Tag Archive for Books

Orwell on Broadway?

poster_1984_lrgToday, I read that George Orwell’s Nineteen Eighty-Four is coming to Broadway.

Man, just think of the musical possibilities:

  • Come for the angst of Winston Smith journaling while singing “The Minitrue Blues” and “Won’t Someone Please Send My Ex-Wife to the Memory Hole?”
  • Stay for Winston and Julia’s heartfelt duet “Who Says We Can’t Discuss Goldstein’s ‘The Theory and Practice of Oligarchical Collectivism’ While Carrying on an Illicit Affair in an Antique Shop?”
  • No one will remain seated for the rousing ensemble number “Two Minutes Hate”
  • You’ll alternately weep and heave during the ending Winston numbers “Heading to Room 101,” “Do It to Julia! Please!” and the finale “He Ain’t Heavy, He’s My Big Brother”

My October Reading List

Here’s what I’m working on for October. Close readers will notice that some of my September books are still on the list.

Vampires in the Lemon Grove by Karen Russell

The Waking Dreamer by J.E. Alexander

Doomsday Book by Connie Willis

The Shining Girls by Lauren Beukes

Lungs Full of Noise by Tessa Mallas

A Thousand Perfect Things by Kay Kenyon

Thank You, Jeeves by P.G. Wodehouse

Parasite by Mira Grant

The Delphi Room by Melia McClure

The Stench of Honolulu by Jack Handey

Unsoul’d by Barry Lyga

The Incrementalists by Steven Brust

The Heavens Rise by Christopher Rice

Dreamcatcher by Stephen King

Duma Key by Stephen King


My September Reading List

So here’s what I’m working on right now. What are you reading?

John Connolly’s The Gates

William Meikle’s The Hole

John Connolly’s The Infernals

Connie Willis’ Remake

Karen Russell’s Vampires in the Lemon Grove

Lauren Beukes’ The Shining Girls

Tessa Mellas’ Lungs Full of Noise

Kay Kenyon’s A Thousand Perfect Things

Mir Grant’s Parasite

Melia McClure’s The Delphi Room


Good Post-Apocalyptic Sci-Fi: A Canticle for Leibowitz

If you’ve not read Walter M. Miller’s A Canticle for Leibowitz, you should do so. It doesn’t matter whether you’re a science fiction fan or someone who’s on the fence about genre fiction. In fact, if you are on the fence, this could be the one to make you fall off.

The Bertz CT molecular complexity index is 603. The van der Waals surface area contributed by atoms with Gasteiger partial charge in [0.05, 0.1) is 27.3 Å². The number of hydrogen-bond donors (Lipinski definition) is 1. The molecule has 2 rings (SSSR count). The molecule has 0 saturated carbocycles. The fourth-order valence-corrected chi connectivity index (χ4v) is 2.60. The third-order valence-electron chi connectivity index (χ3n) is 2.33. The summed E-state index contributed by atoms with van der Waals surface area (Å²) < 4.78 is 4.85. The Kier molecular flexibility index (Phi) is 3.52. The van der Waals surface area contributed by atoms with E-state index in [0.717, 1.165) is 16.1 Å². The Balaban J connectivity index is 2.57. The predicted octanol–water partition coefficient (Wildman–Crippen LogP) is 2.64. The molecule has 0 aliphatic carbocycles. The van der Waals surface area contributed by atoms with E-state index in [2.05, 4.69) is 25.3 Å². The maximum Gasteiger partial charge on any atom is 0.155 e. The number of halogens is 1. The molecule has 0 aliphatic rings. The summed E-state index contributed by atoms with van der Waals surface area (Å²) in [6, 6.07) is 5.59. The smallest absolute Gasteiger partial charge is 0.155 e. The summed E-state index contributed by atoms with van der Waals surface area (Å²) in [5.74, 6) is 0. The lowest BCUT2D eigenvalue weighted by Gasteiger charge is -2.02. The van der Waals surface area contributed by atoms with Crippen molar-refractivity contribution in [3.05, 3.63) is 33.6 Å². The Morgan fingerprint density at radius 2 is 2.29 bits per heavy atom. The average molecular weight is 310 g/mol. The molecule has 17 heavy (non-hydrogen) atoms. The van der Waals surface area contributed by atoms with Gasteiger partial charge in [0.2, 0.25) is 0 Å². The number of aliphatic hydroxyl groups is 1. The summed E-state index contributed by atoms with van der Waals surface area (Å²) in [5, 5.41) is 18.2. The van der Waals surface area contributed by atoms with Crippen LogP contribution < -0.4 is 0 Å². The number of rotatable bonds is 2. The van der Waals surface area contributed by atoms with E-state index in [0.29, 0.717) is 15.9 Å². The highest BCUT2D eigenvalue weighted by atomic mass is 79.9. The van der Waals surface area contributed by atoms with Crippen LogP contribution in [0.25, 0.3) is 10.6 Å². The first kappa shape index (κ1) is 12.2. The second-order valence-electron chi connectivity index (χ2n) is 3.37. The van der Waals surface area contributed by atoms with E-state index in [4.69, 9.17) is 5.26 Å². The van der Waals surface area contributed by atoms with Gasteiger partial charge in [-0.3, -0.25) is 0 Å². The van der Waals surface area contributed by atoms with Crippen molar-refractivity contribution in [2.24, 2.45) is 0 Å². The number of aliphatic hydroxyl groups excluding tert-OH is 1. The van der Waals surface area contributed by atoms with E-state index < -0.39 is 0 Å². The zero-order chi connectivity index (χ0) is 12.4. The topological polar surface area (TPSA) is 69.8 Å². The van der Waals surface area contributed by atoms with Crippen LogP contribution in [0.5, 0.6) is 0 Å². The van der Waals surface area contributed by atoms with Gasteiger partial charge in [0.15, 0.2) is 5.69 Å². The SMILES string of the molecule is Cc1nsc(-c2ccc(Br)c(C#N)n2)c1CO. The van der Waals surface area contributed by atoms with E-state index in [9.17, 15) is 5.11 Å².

This is one of the best sci-fi novels out there, on top of being an excellent post-apocalyptic book from a time when they weren’t as hip and cool as they are now. Don’t get me wrong, though. They were still hip.

Here’s a nifty A Canticle for Leibowitz page at Worlds Without End with reviews, an excerpt, a history of the book’s publication, and pictures of some of the novel’s truly amazing covers (the cover included here is one of my favorites).

Link here.

What I’m Reading This Week: Banks, Holt, and Others

This week’s reading: Finish Iain M. Banks’ Consider Phlebas, move on to Tom Holt’s Doughnut,  and try to work in a bit of the new Magazine of Fantasy & Science Fiction.

Stephen King’s Under the Dome: Coming to a Small(er) Screen Near You

I’m sort of looking forward to Stephen King’s Under the Dome, which begins tonight on CBS. The book was good, though it was nowhere close to any of King’s best works. It had a solid story, and the miniseries features some actors I like, most notably Breaking Bad‘s Dean Norris.

My main concern is that screen adaptations of King’s works don’t have the best track records, the stories suffer, and they almost always end up with bad endings. Even a notable exception, The Stand, also a miniseries and a a better effort than most, ended up with a shallow last act. The novel Under the Dome, in my opinion, had a not-so-great ending anyway, so we’ll see how that pans out.

Under-the-Dome-coverI’ll admit, though, that I read Under the Dome between the last installment of The Dark Tower series and 11/22/63–two exceptional novels, by any standards–so it’s very possible that Under the Dome suffered somewhat by comparison.

At any rate, I’ll be watching this. Or at least I’ll be DVRing and watching at a convenient time. Probably late at night.